Property value sag shows up in some assessments

Modest changes reported for Metro Vancouver home prices

Connie Fair



Some Metro Vancouver homeowners are seeing a modest drop in their assessed property value for 2013.

But officials at BC Assessment say the changes generally are not large.

Drops of as much as five per cent and gains of up to 10 per cent are typical for single detached houses in Surrey, Burnaby and the Tri-Cities, as well as many other parts of the region.

White Rock was one of the areas where drops were more likely, with changes tending to range from negative 10 to plus five per cent, according to the assessment authority.

Significant decreases were also more common in Whistler, Pemberton, the Sunshine Coast and Bowen Island.

“For the first time in many years a significant number of properties in the region are actually decreasing in value,” assessor Jason Gratl said of Vancouver Sea-to-Sky region changes.

Many homes on Vancouver’s west side and in Richmond are also down slightly, after gains of as much as 30 per cent a year earlier.

Strata condos and townhomes in Metro Vancouver were susceptible to wider swings, with drops of as much as 10 per cent and gains of 10 per cent typical.

But most Fraser Valley home owners, including Langley and Maple Ridge, are seeing minimal changes, according to assessors.

The numbers vary considerably depending on neighbourhoods, property type, age and other localized factors.

Stronger gains of up to 20 per cent were reported for commercial and industrial properties in the Tri-Cities and Burnaby’s Kingsway corridor saw gains of 20 to 30 per cent for commercial property.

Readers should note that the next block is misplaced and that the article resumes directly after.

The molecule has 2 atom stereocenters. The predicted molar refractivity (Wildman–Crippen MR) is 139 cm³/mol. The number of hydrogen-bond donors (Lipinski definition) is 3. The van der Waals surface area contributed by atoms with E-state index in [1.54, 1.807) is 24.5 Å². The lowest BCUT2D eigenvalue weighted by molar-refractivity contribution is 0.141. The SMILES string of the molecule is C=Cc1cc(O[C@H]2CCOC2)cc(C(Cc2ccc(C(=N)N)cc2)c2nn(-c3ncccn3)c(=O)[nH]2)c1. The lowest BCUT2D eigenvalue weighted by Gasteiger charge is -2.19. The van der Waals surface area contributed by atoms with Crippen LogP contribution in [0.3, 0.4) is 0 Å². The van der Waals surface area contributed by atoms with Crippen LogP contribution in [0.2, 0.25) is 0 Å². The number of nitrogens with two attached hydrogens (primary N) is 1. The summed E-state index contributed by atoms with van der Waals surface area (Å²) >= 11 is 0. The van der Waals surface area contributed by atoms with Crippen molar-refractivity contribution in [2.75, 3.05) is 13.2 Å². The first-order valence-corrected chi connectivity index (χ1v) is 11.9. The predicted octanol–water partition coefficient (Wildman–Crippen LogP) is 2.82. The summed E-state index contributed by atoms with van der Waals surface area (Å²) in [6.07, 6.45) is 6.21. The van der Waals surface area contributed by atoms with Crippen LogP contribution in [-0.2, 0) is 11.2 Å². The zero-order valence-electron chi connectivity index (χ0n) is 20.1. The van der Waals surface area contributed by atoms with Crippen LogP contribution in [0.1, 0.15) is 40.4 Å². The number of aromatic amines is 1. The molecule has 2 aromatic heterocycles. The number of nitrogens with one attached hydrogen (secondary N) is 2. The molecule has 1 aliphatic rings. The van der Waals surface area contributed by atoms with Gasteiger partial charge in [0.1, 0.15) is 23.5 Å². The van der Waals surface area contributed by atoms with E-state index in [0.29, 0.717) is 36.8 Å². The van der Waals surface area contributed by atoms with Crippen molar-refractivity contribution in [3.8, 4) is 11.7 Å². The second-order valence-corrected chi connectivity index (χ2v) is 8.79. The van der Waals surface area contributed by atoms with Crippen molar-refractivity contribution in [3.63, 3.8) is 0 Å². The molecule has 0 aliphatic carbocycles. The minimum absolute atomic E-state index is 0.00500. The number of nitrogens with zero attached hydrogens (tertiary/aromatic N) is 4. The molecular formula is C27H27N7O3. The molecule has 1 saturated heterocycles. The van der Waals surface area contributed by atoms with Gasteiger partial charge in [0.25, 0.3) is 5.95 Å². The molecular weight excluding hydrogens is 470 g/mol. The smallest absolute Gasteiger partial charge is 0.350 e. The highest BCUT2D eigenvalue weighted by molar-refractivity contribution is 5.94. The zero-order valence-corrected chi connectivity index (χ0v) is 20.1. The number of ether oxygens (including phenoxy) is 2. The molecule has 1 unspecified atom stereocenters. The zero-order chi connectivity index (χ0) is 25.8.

Assessments are considered a snapshot of the property value as of July 1, 2012, which predates some of the recent decline in Lower Mainland real estate markets.

The property assessments are being mailed out this week.

But owners can also check their assessments online at  bcassessment.ca (click on e-ValueBC) and compare with others in their neighbourhood to decide if they wish to file an appeal by Jan. 31.

Appeal requests go to independent property assessment review panels that convene in February.

Changes in the property tax payable depends on the actual tax rate to be set by each local municipality, so a home that’s assessed five per cent higher might not pay any more in tax if the average assessment in the city rose 10 per cent and the local council sets its rate to generate a modest gain in tax revenue.

The total assessed value of real estate in B.C. rose 2.3 per cent from a year ago.

Most cities are seeing gains of around 1.5 per cent in their assessment rolls from new construction, expanding their tax base.

 

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